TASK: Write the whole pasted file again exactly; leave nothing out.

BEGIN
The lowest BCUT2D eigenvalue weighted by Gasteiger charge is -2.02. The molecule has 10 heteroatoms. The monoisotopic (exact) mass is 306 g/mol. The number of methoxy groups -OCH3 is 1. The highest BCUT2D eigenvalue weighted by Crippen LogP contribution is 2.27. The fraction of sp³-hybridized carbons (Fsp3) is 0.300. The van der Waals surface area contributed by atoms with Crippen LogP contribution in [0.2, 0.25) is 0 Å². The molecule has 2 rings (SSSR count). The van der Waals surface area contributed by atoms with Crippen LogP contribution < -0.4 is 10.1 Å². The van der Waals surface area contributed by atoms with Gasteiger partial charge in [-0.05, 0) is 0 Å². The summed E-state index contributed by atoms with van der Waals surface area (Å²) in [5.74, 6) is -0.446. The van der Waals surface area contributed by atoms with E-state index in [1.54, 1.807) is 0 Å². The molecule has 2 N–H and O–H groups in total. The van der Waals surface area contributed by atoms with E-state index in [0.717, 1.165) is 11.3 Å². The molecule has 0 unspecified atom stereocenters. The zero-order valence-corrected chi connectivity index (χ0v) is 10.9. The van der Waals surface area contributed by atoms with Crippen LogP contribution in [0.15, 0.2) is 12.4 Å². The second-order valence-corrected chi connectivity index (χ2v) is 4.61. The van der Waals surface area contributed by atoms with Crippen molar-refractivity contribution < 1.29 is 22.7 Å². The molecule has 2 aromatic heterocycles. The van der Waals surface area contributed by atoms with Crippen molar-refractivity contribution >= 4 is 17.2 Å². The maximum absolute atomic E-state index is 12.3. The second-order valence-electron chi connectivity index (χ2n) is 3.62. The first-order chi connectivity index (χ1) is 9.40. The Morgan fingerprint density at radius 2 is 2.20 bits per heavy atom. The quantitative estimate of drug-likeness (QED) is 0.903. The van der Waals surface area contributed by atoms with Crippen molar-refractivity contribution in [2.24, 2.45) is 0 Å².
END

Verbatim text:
The lowest BCUT2D eigenvalue weighted by Gasteiger charge is -2.02. The molecule has 10 heteroatoms. The monoisotopic (exact) mass is 306 g/mol. The number of methoxy groups -OCH3 is 1. The highest BCUT2D eigenvalue weighted by Crippen LogP contribution is 2.27. The fraction of sp³-hybridized carbons (Fsp3) is 0.300. The van der Waals surface area contributed by atoms with Crippen LogP contribution in [0.2, 0.25) is 0 Å². The molecule has 2 rings (SSSR count). The van der Waals surface area contributed by atoms with Crippen LogP contribution < -0.4 is 10.1 Å². The van der Waals surface area contributed by atoms with Gasteiger partial charge in [-0.05, 0) is 0 Å². The summed E-state index contributed by atoms with van der Waals surface area (Å²) in [5.74, 6) is -0.446. The van der Waals surface area contributed by atoms with E-state index in [1.54, 1.807) is 0 Å². The molecule has 2 N–H and O–H groups in total. The van der Waals surface area contributed by atoms with E-state index in [0.717, 1.165) is 11.3 Å². The molecule has 0 unspecified atom stereocenters. The zero-order valence-corrected chi connectivity index (χ0v) is 10.9. The van der Waals surface area contributed by atoms with Crippen LogP contribution in [0.15, 0.2) is 12.4 Å². The second-order valence-corrected chi connectivity index (χ2v) is 4.61. The van der Waals surface area contributed by atoms with Crippen molar-refractivity contribution < 1.29 is 22.7 Å². The molecule has 2 aromatic heterocycles. The van der Waals surface area contributed by atoms with Crippen molar-refractivity contribution >= 4 is 17.2 Å². The maximum absolute atomic E-state index is 12.3. The second-order valence-electron chi connectivity index (χ2n) is 3.62. The first-order chi connectivity index (χ1) is 9.40. The Morgan fingerprint density at radius 2 is 2.20 bits per heavy atom. The quantitative estimate of drug-likeness (QED) is 0.903. The van der Waals surface area contributed by atoms with Crippen molar-refractivity contribution in [2.24, 2.45) is 0 Å².